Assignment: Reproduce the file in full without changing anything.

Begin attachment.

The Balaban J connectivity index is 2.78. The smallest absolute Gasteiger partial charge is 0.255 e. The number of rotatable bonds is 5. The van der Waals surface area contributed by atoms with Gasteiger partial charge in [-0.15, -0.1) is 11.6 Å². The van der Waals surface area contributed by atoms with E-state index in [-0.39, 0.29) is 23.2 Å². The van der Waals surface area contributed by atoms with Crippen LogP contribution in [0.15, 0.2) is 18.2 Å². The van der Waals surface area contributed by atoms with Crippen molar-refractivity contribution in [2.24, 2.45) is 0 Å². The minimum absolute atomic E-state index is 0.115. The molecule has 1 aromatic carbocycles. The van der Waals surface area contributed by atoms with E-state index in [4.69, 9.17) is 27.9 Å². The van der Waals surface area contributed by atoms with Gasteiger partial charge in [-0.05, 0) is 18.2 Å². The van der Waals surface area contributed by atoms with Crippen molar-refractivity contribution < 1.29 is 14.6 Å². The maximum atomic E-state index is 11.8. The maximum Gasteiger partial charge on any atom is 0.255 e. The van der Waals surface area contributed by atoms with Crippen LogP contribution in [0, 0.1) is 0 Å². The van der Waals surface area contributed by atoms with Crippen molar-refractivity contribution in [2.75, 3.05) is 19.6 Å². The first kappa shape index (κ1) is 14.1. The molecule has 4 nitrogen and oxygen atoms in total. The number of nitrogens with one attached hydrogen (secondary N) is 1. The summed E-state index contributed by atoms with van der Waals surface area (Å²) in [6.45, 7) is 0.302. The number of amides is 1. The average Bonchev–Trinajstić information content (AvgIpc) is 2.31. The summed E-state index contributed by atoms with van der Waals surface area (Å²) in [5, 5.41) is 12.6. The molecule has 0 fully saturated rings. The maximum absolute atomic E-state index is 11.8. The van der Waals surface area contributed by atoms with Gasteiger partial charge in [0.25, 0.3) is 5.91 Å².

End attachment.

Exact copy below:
The Balaban J connectivity index is 2.78. The smallest absolute Gasteiger partial charge is 0.255 e. The number of rotatable bonds is 5. The van der Waals surface area contributed by atoms with Gasteiger partial charge in [-0.15, -0.1) is 11.6 Å². The van der Waals surface area contributed by atoms with E-state index in [-0.39, 0.29) is 23.2 Å². The van der Waals surface area contributed by atoms with Crippen LogP contribution in [0.15, 0.2) is 18.2 Å². The van der Waals surface area contributed by atoms with Crippen molar-refractivity contribution in [2.24, 2.45) is 0 Å². The minimum absolute atomic E-state index is 0.115. The molecule has 1 aromatic carbocycles. The van der Waals surface area contributed by atoms with E-state index in [4.69, 9.17) is 27.9 Å². The van der Waals surface area contributed by atoms with Gasteiger partial charge in [-0.05, 0) is 18.2 Å². The van der Waals surface area contributed by atoms with Crippen molar-refractivity contribution < 1.29 is 14.6 Å². The maximum atomic E-state index is 11.8. The maximum Gasteiger partial charge on any atom is 0.255 e. The van der Waals surface area contributed by atoms with Crippen LogP contribution in [0, 0.1) is 0 Å². The van der Waals surface area contributed by atoms with Crippen molar-refractivity contribution in [2.75, 3.05) is 19.6 Å². The first kappa shape index (κ1) is 14.1. The molecule has 4 nitrogen and oxygen atoms in total. The number of nitrogens with one attached hydrogen (secondary N) is 1. The summed E-state index contributed by atoms with van der Waals surface area (Å²) in [6.45, 7) is 0.302. The number of amides is 1. The average Bonchev–Trinajstić information content (AvgIpc) is 2.31. The summed E-state index contributed by atoms with van der Waals surface area (Å²) in [5, 5.41) is 12.6. The molecule has 0 fully saturated rings. The maximum absolute atomic E-state index is 11.8. The van der Waals surface area contributed by atoms with Gasteiger partial charge in [0.25, 0.3) is 5.91 Å².